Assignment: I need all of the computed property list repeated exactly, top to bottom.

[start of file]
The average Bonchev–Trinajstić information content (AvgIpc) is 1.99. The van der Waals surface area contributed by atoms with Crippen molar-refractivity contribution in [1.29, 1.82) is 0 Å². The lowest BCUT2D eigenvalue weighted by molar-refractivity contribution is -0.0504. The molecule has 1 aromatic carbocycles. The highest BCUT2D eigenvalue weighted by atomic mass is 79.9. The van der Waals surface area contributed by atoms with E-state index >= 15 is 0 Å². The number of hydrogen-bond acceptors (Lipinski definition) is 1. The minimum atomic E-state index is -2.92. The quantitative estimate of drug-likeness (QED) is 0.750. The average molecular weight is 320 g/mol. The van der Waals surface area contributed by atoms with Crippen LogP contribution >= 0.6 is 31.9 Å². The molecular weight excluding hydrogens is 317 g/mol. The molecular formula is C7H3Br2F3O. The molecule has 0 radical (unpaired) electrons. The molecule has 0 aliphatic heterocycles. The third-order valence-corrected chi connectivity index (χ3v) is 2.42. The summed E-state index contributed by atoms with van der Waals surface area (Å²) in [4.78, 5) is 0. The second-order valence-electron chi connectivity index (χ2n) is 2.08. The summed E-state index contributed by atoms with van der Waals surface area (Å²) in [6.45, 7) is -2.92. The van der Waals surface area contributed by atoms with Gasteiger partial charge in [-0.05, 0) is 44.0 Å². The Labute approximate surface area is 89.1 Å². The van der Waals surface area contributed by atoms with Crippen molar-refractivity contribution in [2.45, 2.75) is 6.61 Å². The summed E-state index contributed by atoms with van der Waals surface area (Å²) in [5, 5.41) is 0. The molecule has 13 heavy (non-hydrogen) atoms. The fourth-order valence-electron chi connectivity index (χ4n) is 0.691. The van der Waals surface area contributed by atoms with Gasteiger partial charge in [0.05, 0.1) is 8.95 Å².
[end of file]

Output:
The average Bonchev–Trinajstić information content (AvgIpc) is 1.99. The van der Waals surface area contributed by atoms with Crippen molar-refractivity contribution in [1.29, 1.82) is 0 Å². The lowest BCUT2D eigenvalue weighted by molar-refractivity contribution is -0.0504. The molecule has 1 aromatic carbocycles. The highest BCUT2D eigenvalue weighted by atomic mass is 79.9. The van der Waals surface area contributed by atoms with E-state index >= 15 is 0 Å². The number of hydrogen-bond acceptors (Lipinski definition) is 1. The minimum atomic E-state index is -2.92. The quantitative estimate of drug-likeness (QED) is 0.750. The average molecular weight is 320 g/mol. The van der Waals surface area contributed by atoms with Crippen LogP contribution >= 0.6 is 31.9 Å². The molecular weight excluding hydrogens is 317 g/mol. The molecular formula is C7H3Br2F3O. The molecule has 0 radical (unpaired) electrons. The molecule has 0 aliphatic heterocycles. The third-order valence-corrected chi connectivity index (χ3v) is 2.42. The summed E-state index contributed by atoms with van der Waals surface area (Å²) in [4.78, 5) is 0. The second-order valence-electron chi connectivity index (χ2n) is 2.08. The summed E-state index contributed by atoms with van der Waals surface area (Å²) in [6.45, 7) is -2.92. The van der Waals surface area contributed by atoms with Gasteiger partial charge in [-0.05, 0) is 44.0 Å². The Labute approximate surface area is 89.1 Å². The van der Waals surface area contributed by atoms with Crippen molar-refractivity contribution in [2.45, 2.75) is 6.61 Å². The summed E-state index contributed by atoms with van der Waals surface area (Å²) in [5, 5.41) is 0. The molecule has 13 heavy (non-hydrogen) atoms. The fourth-order valence-electron chi connectivity index (χ4n) is 0.691. The van der Waals surface area contributed by atoms with Gasteiger partial charge in [0.05, 0.1) is 8.95 Å².